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Satchu's Rich Wrap-Up
 
 
Monday 14th of May 2018
 
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Africa

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Macro Thoughts

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#Malaysia's stock market erases sharp loss after unexpected #MalaysiaElection outcome @JSBlokland
Africa


As I said I am bullish Malaysia under the new V.2 Mahathir Administration.

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14-MAY-2018 :: That makes Africa look more like Italy than China via Economist
Africa


Markets have certainly been moving around a lot of late. Everyone has
been transfixed by the Price of Oil with the benchmark Brent Crude
contract topping a 3 and 1/2 year high and $77.00 a barrel last week.
President Trump whose political raison d'être is to expunge and delete
the Name of Barrack Hussein Obama from the record, delivered a
unilateral hard exit from the nuclear agreement with Iran lifting
Crude Oil prices. In fact, President Trump has flipped Obama's Oil
warfare strategy [You will recall Oil prices touched $32.00 a barrel
in President Obama's term in part to bring a recalcitrant Russia to
heel and neuter Saudi resistance to his JCPOA deal] on its head.
Trump, I suspect, is seeking to assist the Crown Prince of Saudi
Arabia up the greasy Kingdom of Saud Pole and the Kremlin is I am sure
not complaining.

The US Dollar has been strengthening across the board. Emerging
Markets Bonds which in late January this year touched a record Low
spread versus the equivalent US Treasury [just above 200 basis points
versus 5 year US Treasuries] blew out. The Spread is at 275 basis
points. Argentina [which incredibly sold a Century Bond just last
year] after dialling up interest rates to an eye popping 40%, has
capitulated and dialled up the IMF's Madam Lagarde. At this point in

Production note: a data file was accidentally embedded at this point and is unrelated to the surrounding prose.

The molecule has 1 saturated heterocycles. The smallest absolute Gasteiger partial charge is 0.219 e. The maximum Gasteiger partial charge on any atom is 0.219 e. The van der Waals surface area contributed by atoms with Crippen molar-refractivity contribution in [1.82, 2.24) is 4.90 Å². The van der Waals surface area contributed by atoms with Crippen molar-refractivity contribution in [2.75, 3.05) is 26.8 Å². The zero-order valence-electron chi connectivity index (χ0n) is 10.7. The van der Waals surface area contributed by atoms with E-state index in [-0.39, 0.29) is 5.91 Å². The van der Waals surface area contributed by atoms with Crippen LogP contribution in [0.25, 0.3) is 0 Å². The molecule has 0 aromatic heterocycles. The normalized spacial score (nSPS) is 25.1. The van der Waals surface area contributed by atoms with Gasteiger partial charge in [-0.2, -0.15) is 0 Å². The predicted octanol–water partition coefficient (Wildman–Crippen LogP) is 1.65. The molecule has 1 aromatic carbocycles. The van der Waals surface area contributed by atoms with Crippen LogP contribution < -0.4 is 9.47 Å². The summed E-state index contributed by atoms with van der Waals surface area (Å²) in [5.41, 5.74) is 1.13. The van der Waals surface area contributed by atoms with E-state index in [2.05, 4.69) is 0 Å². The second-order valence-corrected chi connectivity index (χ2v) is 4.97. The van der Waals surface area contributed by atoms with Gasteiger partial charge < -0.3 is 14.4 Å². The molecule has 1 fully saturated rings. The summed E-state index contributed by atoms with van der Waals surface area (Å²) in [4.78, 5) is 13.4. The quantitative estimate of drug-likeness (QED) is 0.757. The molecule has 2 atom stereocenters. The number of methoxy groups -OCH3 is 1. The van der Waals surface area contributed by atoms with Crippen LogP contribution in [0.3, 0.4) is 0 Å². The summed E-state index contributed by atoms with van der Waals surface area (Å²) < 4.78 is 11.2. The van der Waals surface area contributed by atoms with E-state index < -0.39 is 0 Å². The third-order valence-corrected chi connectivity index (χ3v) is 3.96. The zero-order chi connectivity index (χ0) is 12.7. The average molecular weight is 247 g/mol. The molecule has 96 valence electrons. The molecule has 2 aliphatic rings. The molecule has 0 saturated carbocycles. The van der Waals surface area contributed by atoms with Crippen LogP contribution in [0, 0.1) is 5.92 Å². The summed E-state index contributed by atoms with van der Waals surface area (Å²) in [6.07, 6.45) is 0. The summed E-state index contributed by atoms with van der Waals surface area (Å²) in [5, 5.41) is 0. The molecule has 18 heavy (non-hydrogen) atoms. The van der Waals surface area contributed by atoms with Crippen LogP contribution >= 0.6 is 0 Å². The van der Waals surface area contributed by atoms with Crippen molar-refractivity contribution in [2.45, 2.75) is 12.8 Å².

the cycle, the IMF's importance for many Countries cannot be gainsaid.
Turkey's Lira crashed to all time Lows. Countries that have been
flying by the seat of their pants are now being caught with their
pants down. This has all the ingredients for baking a good old
fashioned crisis. The Signal in the noise is the yield on 10 Year US
Treasuries, which Yield is around 3%. If we move to 3.5%, we could see
a further round of blood letting.

SSA Governments have tapped the Eurobond markets for more than $15b so
far this year, which is a record haul for any year ever and its not
even June. The IMF in its latest Africa update judged 6 countries to
be in debt distress; Chad, Eritrea, Mozambique [they have lashings and
lashings of Natural Gas which means there is a Pathway out of this],
Congo Republic, South Sudan and Zimbabwe [There is sufficient goodwill
for Zimbabwe to exit this position]. Interestingly, the IMF's ratings
for Zambia and Ethiopia were changed from moderate to "high risk of
debt distress." In Zambia's case, Eurobond yields are nudging double
digits and President Lungu is resisting the only option that is really
available, which is the IMF.

During the IMF's Release, its Africa Head said “The question I ask is
why isn’t a country growing at 6 or 7%?”

Faster Growth is a Panacea. In fact after growing just 1.4% in 2016 [a
more than 20 Year Low GDP Print] the IMF is projecting growth across
sub-Saharan Africa of 3.4% this year. SSA aggregate figures are driven
by the Big 3 Economies of South Africa [about which I am constructive
because of the swing from a scenario of vicious Zuma discount to a
Ramaphoria premium], Nigeria and Angola. All 3 Countries are bouncing
off the bottom. The Proof of the Pudding will be in the Eating,
however, and the sustainability of the rebound. The IMF expects that
income per person will shrink in all three in 2018, for the fourth
consecutive year. That means the Average Individual is empirically
worse off for the 4th consecutive year. The Economist correctly
concludes